The challenge of understanding the foreclosure process often only adds to the stress of the situation as a whole. Many New Jersey residents currently facing foreclosure feel overwhelmed not only by the process, but by the task of searching for a new living space. Below, families can get a better picture of foreclosure regulations and what to expect during such a difficult life chapter.

Although each state provides its own information regarding foreclosure laws, it can sometimes help to look to a condensed outline. Zillow’s Foreclosure Center provides just that, sharing the basic steps of the foreclosure process. When a homeowner does not pay the mortgage — whether because of unemployment, medical bills or other exorbitant financial pressure — a foreclosure auction could be around the corner. A lender usually submits a public notice to with the county’s recorder’s office after three to six months of missed mortgage payments. From there, Zillow notes that a borrower may then enter a stage of pre-foreclosure. If the issue continues, the lender may arrange an auction.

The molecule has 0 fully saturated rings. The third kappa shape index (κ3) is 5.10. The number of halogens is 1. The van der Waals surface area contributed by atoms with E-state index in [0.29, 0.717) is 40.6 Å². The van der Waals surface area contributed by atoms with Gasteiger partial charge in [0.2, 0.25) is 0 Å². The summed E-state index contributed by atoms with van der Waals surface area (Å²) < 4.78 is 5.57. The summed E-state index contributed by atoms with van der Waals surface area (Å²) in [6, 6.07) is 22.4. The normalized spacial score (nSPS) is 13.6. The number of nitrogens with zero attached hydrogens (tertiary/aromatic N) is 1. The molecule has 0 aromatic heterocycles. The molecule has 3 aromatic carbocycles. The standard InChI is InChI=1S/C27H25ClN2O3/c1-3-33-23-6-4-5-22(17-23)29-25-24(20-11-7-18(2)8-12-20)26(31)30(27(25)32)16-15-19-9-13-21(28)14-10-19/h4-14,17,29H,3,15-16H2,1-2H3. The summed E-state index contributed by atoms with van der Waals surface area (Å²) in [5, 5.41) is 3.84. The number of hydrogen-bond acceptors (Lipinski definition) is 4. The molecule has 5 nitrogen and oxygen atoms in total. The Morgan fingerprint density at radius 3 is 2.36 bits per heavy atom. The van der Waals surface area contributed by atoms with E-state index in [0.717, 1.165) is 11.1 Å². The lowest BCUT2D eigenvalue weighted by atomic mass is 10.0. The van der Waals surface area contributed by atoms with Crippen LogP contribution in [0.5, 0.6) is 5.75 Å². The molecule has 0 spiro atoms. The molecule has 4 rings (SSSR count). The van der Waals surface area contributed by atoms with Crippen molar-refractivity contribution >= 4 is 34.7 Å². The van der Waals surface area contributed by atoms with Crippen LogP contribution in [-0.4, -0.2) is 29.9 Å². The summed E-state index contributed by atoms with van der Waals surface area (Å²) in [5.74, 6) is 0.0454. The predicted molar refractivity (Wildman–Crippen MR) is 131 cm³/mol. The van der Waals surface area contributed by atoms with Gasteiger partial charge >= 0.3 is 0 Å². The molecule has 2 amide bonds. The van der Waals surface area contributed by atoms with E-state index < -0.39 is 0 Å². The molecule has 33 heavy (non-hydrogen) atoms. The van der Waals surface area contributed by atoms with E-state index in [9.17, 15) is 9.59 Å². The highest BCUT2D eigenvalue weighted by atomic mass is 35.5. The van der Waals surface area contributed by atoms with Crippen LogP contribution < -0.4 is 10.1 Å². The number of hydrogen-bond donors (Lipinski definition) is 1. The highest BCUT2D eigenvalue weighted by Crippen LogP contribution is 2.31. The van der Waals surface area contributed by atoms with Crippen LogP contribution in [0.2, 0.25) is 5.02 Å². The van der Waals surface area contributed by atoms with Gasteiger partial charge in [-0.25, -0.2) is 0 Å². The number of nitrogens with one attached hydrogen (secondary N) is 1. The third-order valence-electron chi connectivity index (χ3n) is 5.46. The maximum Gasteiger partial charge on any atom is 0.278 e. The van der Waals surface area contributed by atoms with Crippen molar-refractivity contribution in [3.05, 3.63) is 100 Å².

Each situation may differ, but countless homeowners grapple with one common aspect: a second mortgage. Credit Card Insider explains what happens to a second mortgage after foreclosure, first stating that it is usually a wise step for homeowners to discuss debt concerns with a real estate attorney prior to the process. A bank holding the second mortgage would have the right to any leftover equity received from the foreclosure; despite this fact, Credit Card Insider points out that most homes do not sell for enough to pay off both mortgages. After giving a rundown of the steps involved in managing mortgages, the financial resource goes on to stress that, depending on the state, banks holding the second mortgage could sue the homeowner in efforts to obtain a deficiency balance. However, homeowners should keep in mind that all foreclosure situations, while stressful for most, can be unique and can require different strategies.